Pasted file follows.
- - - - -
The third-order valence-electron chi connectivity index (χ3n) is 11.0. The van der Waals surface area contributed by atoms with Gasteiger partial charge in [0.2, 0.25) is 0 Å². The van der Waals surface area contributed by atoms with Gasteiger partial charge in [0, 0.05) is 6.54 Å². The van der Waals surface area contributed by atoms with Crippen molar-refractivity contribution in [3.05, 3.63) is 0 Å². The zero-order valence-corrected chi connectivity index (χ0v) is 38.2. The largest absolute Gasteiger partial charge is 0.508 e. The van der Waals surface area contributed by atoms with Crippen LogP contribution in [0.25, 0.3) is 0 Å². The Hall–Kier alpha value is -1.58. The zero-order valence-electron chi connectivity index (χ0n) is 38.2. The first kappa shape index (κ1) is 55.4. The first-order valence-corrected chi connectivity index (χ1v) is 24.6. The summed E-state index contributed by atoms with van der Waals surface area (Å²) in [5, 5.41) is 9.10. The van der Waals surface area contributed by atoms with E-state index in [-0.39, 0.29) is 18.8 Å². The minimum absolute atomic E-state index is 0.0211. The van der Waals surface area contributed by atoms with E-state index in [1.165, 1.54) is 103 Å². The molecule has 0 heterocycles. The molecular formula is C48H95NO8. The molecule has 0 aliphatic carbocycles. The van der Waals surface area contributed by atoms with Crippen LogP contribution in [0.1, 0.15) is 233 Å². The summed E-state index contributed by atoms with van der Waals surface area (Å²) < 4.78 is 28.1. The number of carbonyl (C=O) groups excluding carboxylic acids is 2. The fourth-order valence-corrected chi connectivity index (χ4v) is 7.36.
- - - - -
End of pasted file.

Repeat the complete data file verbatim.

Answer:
The third-order valence-electron chi connectivity index (χ3n) is 11.0. The van der Waals surface area contributed by atoms with Gasteiger partial charge in [0.2, 0.25) is 0 Å². The van der Waals surface area contributed by atoms with Gasteiger partial charge in [0, 0.05) is 6.54 Å². The van der Waals surface area contributed by atoms with Crippen molar-refractivity contribution in [3.05, 3.63) is 0 Å². The zero-order valence-corrected chi connectivity index (χ0v) is 38.2. The largest absolute Gasteiger partial charge is 0.508 e. The van der Waals surface area contributed by atoms with Crippen LogP contribution in [0.25, 0.3) is 0 Å². The Hall–Kier alpha value is -1.58. The zero-order valence-electron chi connectivity index (χ0n) is 38.2. The first kappa shape index (κ1) is 55.4. The first-order valence-corrected chi connectivity index (χ1v) is 24.6. The summed E-state index contributed by atoms with van der Waals surface area (Å²) in [5, 5.41) is 9.10. The van der Waals surface area contributed by atoms with E-state index in [-0.39, 0.29) is 18.8 Å². The minimum absolute atomic E-state index is 0.0211. The van der Waals surface area contributed by atoms with E-state index in [1.165, 1.54) is 103 Å². The molecule has 0 heterocycles. The molecular formula is C48H95NO8. The molecule has 0 aliphatic carbocycles. The van der Waals surface area contributed by atoms with Crippen LogP contribution in [0.1, 0.15) is 233 Å². The summed E-state index contributed by atoms with van der Waals surface area (Å²) < 4.78 is 28.1. The number of carbonyl (C=O) groups excluding carboxylic acids is 2. The fourth-order valence-corrected chi connectivity index (χ4v) is 7.36.